The 9 a.m. tour will start at 60 Robert Leather Road and Brill will be assisted by his 10-year-old daughter, Violet, who is also a foraging expert.
Thanks to its varied habitats and combination of native and introduced species, this farm is overflowing with wild food.
If the week has been rainy, the mushrooming should be excellent. Brill said participants may find various puffball species, chicken mushrooms, field mushrooms, and ringless honey mushrooms, among others.
Many common wild greens will be found. Participants will hunt for lamb’s-quarters (a wild spinach), sour wood sorrel and sheep sorrel, spicy poor man’s pepper, mild lady’s thumb, and string bean-flavored Asiatic dayflower.
Brill said the event will also cover culinary and medicinal herbs such as burdock, sassafras, and common spicebush. The latter bears oblong red berries that make a fantastic, allspice-like seasoning.
“We’ll also look for hawthorn berries, related to apples, and with a similar flavor. The fruit of the hackberry tree, on the other hand, tastes like the candy coating of M&M’s,” he said.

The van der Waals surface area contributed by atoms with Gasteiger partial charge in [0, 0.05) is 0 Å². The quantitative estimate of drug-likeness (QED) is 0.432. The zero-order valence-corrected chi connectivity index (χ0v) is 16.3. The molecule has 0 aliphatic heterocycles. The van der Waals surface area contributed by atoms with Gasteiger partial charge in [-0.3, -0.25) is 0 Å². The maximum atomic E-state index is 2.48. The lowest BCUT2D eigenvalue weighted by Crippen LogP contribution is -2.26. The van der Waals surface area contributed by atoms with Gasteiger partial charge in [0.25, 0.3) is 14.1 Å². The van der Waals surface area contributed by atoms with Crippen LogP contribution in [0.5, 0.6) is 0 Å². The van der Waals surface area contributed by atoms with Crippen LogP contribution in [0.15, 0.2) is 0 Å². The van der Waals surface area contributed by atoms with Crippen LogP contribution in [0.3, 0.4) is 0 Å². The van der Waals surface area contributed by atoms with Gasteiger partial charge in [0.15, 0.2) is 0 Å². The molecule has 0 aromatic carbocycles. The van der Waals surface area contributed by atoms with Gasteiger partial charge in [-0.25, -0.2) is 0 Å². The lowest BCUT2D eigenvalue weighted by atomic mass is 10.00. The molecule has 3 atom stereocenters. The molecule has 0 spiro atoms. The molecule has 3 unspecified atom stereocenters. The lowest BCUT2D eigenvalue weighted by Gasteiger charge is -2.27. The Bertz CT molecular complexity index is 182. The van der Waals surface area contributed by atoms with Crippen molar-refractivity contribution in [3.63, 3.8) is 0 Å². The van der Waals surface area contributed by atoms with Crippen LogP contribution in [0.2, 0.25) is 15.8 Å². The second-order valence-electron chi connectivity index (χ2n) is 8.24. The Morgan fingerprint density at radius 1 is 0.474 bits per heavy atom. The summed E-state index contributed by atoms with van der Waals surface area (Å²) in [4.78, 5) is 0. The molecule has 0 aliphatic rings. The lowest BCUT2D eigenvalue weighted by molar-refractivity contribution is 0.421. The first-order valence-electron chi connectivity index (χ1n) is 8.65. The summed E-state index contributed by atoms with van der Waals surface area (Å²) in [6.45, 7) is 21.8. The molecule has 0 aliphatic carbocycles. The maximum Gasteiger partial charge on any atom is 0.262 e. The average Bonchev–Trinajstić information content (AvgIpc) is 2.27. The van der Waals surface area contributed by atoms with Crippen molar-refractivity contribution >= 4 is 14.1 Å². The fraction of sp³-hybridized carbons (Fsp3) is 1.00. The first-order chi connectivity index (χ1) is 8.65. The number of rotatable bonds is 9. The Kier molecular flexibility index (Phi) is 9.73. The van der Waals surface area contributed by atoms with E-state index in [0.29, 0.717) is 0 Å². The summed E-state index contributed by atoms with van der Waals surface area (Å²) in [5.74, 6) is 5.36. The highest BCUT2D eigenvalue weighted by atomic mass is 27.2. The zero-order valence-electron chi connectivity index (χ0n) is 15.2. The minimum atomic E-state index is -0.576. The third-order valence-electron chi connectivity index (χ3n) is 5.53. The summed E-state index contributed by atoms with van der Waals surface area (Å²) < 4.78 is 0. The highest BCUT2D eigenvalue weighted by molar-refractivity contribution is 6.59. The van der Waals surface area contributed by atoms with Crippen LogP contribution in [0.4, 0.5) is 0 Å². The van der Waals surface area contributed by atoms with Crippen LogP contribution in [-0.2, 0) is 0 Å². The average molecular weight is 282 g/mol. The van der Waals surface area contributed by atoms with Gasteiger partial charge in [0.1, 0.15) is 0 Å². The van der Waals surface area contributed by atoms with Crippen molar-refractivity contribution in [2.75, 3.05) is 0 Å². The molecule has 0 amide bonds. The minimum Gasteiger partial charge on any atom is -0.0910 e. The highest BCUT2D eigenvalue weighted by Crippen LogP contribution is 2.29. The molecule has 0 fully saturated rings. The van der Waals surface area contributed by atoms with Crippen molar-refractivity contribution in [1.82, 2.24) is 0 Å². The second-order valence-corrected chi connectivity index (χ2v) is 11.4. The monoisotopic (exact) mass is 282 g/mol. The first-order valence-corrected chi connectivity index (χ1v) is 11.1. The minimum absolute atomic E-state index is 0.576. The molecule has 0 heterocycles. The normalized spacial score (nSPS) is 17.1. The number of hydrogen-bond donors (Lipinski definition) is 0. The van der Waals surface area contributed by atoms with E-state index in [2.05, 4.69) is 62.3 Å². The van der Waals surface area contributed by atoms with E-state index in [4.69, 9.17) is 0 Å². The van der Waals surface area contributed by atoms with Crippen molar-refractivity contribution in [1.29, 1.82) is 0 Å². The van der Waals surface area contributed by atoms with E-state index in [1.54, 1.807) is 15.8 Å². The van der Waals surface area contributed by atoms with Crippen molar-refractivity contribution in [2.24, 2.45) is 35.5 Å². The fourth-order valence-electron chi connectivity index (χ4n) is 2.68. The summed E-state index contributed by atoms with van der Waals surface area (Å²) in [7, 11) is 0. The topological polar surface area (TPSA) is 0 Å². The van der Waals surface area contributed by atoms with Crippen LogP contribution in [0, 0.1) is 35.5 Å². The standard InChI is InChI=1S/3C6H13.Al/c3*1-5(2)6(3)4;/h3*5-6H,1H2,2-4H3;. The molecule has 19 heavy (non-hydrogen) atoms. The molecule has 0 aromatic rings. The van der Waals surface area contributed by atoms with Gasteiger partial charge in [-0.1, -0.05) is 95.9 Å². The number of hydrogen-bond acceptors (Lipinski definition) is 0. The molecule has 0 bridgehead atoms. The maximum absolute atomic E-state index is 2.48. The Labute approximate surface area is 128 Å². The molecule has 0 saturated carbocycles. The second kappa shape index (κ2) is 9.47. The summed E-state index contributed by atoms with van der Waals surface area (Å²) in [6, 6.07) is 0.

“In addition, we’ll be looking for all the poisonous wild plants that grow on the farm. Sadly, two of the goats that live there were killed by something they ate, and we’d very much like to identify the culprits and have them removed!”
This two-hour walking tour is expected to run two hours and the suggested donation is $20 for adults and $10 for kids under 12.
Call 914-835-2153 at least 24 hours in advance to reserve a place. For a 2014 tour calendar and additional information, visit http://www.wildmanstevebrill.com or call Brill at 914-835-2153.
To reach All-Wright Acres Farm, call 203-405-6394.